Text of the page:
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Eclipse 4.9 marks the beginning of the Eclipse Foundation’s quarterly Simultaneous Release

JAXenter Editorial Team
Eclipse 4.9
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The Eclipse Foundation just released the Eclipse SDK project, which is part of the 2018-09 release. Let’s have a look at the new features for Java developers.

We welcomed Eclipse Photon in June but now it’s time for a fresh start. The Eclipse SDK project is here.

As you might already know, it’s part of the 2018-09 release, which marks Eclipse Foundation’s first quarterly Simultaneous Release. You can download the Eclipse SDK and related resources from the Eclipse Project downloads page. The Eclipse installer and other packages can be downloaded from the Eclipse Installer page.

New features for Java developers

Java Editor

What’s new and noteworthy in the Java Editor? For starters, the Breadcrumb in the Java Editor now uses a dark background in the Dark theme. If you prefer the Light theme, you should know that the Breadcrumb uses a flat look style instead of a gradient.

The existing quick fix to create missing methods has received a notable improvement: it now creates abstract method declarations but there’s a catch: it only appears when the target class is an abstract class.

Last but not least, there’s a new quick fix which allows you to convert static field accesses and static methods to use a static import. You should also know that it’s possible to replace all occurrences at the same time.

Java Code Generation

Eclipse 4.9 brings a new option [which you’ll find in the Source > Generate hashCode() and equals()… tool] which allows you to create implementations using the Java 7 Objects.equals and Objects.hash methods.

Learn more about it here.

Java Views and Dialogs

A new quick fix is provided on the JRE Compiler Compliance problem marker which is created when the compiler compliance does not match the JRE being used. Thanks to the new quick fix, you now have the option of opening the Compiler Compliance page of the project to fix the issue.

Also, you should be happy to know that the Open Type dialog always shows the full path of all the matching items.

Java Formatter

New formatter settings alert! It’s now possible to keep the bodies of simple loops (without braces) in the same line as their headers, similar to the previously existing setting for simple ‘if’ statements. You can control different kind of loops (‘for’, ‘while’, ‘do while’) independently.

You’ll find the settings in the profile editor under New Lines > In control statements > Simple Loops.

Speaking of new settings, there’s one to help control how these loops should be handled if they exceed the maximum line width. You’ll find it under Line Wrapping > Wrapping settings > Statements > Compact loops (‘for’, ‘while’, ‘do while’).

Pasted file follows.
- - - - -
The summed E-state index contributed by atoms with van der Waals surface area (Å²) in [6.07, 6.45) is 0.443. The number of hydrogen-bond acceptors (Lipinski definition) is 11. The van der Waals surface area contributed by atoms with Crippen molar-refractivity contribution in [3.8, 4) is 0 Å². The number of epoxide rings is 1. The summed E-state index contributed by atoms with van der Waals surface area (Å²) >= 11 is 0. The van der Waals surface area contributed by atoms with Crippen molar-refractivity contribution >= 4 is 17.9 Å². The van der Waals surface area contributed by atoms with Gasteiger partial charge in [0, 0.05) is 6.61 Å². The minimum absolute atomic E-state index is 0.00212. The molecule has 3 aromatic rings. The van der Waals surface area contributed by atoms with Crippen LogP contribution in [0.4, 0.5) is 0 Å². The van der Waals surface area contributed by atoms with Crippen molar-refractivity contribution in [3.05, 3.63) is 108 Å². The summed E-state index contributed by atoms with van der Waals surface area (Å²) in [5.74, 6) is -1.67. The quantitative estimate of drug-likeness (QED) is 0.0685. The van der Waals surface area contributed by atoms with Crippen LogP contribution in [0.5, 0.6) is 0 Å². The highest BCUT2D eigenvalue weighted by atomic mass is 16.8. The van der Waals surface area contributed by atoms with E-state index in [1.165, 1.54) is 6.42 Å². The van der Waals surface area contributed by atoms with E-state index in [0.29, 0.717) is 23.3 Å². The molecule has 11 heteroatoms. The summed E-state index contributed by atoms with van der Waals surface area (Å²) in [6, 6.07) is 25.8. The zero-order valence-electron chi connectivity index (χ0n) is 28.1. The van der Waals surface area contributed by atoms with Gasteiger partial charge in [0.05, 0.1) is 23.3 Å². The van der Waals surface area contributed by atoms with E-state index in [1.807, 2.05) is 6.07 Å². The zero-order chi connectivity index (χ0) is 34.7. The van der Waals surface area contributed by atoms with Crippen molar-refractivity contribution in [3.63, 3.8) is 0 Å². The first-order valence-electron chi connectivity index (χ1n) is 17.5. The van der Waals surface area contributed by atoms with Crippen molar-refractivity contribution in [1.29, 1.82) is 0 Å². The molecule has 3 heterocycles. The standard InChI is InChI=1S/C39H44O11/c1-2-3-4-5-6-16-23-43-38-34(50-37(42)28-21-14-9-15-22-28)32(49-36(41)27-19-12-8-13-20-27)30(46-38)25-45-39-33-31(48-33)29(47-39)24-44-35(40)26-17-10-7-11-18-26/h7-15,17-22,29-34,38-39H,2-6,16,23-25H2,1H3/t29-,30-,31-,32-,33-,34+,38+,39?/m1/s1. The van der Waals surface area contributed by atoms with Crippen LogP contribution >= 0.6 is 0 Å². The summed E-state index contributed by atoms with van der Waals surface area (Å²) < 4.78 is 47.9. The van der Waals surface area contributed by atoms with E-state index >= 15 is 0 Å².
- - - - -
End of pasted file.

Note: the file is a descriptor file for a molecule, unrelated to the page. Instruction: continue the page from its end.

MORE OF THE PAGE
If you’re familiar with align fields in columns, you should know that it has been expanded and can also be used for variable declarations and assignment statementsalways align with spaces has received an option [even if tabs are used for general indentation] that’s very similar to the Use spaces to indent wrapped lines. It will come in handy if you want to make the code look good in editors with differing tab width.

You’ll find the settings related to aligning in the new preferences subsection: Indentation > Align items in columns.


Observing the result of step operations may affect the speed of execution, which may become unusable if this takes too long. To solve this problem, a timeout (default: 7000 ms) has been introduced after which the observation mechanism is disabled until the end of the step operation.

There’s a new option in the Debug view to show or hide running threads. This is helpful when debugging heavily multithreaded application when you have to find threads stopped at breakpoints among hundreds or thousands of running threads.

Speaking of new and newsworthy, there’s also a new button Show Command Line which has been added in the Java Launch Configuration dialog. If you click the button, a dialog which shows the command line used for launching the application will open.

You should also know that thread name changes in the debuggee JVM are reflected in the Debug View. You can use a VM option to disable this behavior if the JVM communication necessary for the name updates is not desired. You can, of course, disable this functionality by specifying the following VM option.


Last but not least, if classpath and/or modulepath are longer than current operating system limits, they are automatically shortened. If you need a temporary jar to shorten the classpath (Java 8 and previous versions), you’ll see a dialog asking for confirmation.

Find out more about Eclipse 4.9 here

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